Prime Minister Jacinda Ardern made waves in the lead up to the 2017 election when she labelled climate change her generation's "nuclear free moment". She's right, of course. There's never been a stronger moral imperative to tackle one of the greatest challenges humanity has ever faced. However, taking action on climate change also presents enormous opportunities to build a thriving green economy and stay ahead of the curve as the world transitions.
The Government's recent announcement to ban new offshore oil and gas exploration is just one step — but a bold one, and in the right direction. The emerging clean energy sector is estimated to be worth US$605 billion ($863b) to the private sector globally by 2030. New opportunities in forest ecosystems globally represent up to $365b per year, electric vehicles $320b, and energy efficiency in the building and construction sector up to $770b over the same period.
Some of our greatest economic opportunities lie in areas where we have core strengths and relative advantages, for instance in renewable energy, high value regenerative agriculture, biotechnology and forestry, biofuels and bio-products, in improvements in the built environment and infrastructure, transport, across-the-board efficiencies and electricity grid technology.
There are also risks in remaining reliant on a high-carbon infrastructure. Fossil fuels are increasingly being seen as a financial liability. Conservative models indicate US$2.5 trillion will be wiped from global financial assets, between stranded assets and climate impacts. Major investors are making moves to reduce their exposure to climate risk as well as reduce the overall impacts of climate change.
The Norwegian sovereign wealth fund, the world's largest, has already begun divesting from high-carbon projects and is making plans to remove all oil and gas projects from its portfolio. Last December, the World Bank announced that they'll be ending financial support for oil and gas exploration.
In the New Zealand context, Westpac bank recently released a study in partnership with Vivid Economics and EY (Ernst Young) demonstrating we will be $30b better off if we respond to climate change sooner rather than later.
Westpac itself is reducing exposure to fossil fuels and investing in renewables echoing a clear trend in the global finance sector.
By taking a strategic approach, New Zealand can lead in developing the industries that will contribute to the global economy of the future as well as drive our own prosperity, and at the same time show kaitiakitanga (guardianship) for our environment and encourage innovation and resilience in our people.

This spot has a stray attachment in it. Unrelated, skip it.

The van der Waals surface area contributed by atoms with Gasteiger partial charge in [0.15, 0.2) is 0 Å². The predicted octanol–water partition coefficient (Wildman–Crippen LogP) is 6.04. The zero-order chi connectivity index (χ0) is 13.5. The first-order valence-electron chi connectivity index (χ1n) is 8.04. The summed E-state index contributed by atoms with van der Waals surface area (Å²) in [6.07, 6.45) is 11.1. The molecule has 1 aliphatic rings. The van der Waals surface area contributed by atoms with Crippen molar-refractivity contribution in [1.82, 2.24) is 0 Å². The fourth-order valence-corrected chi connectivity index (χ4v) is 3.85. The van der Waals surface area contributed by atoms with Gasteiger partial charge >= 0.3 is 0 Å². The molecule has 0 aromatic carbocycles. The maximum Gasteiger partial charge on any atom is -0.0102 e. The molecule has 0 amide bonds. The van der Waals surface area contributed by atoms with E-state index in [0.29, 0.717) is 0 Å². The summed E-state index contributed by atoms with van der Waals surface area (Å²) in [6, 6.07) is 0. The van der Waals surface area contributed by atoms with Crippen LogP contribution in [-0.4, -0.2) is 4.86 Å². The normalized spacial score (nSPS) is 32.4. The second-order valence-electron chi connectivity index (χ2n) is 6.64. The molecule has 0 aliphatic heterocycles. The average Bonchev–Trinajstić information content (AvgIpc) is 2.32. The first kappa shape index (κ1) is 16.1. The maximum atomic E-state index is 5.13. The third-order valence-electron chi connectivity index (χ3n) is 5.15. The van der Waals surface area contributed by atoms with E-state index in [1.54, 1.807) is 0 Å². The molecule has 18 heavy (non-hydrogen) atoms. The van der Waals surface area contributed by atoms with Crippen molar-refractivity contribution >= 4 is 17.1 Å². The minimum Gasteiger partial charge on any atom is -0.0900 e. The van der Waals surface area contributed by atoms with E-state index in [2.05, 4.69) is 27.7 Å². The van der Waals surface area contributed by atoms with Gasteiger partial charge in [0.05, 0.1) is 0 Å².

Ensuring that this transition is socially just and leaves no one behind will require careful planning, long-term thinking, and sufficient runways for communities and sectors to transform.
The New Zealand Council of Trade Unions supports this position. Executive Sam Huggard said, "The science is clear that there is no long-term future for oil and gas, that's inescapable, and the quicker we can have a plan in place for transition, the outcome for the workers will be much, much better."
The low-carbon transition comes with significant opportunities for employment, including boosting regional jobs. Around the world, countries investing in renewable energies show that job growth in the sector far outstrips that of future oil, gas and mining sector opportunities.
Importantly, the benefits of the low-carbon transition go beyond employment and GDP. For instance, the Productivity Commission report identified the enormous opportunity that technological innovation holds in creating "dynamic and creative improvements in national wellbeing". These include cleaner air, reduced rates of respiratory illness, cleaner water, less harm to biodiversity and of course avoiding catastrophic climate change.
The shift to a clean-energy future will touch every aspect of our economy — every product and service must know its carbon footprint and find ways to achieve neutrality.
The Government's recent decision to end offshore oil and gas exploration has created a much-needed signal to investors and businesses alike that the future is going to be low-carbon.
Sir Stephen Tindall is a trustee of Pure Advantage, a trust promoting green growth. The trustees include Rob Morrison (chairman), Sir Mark Solomon, Katherine Corich and Phillip Mills.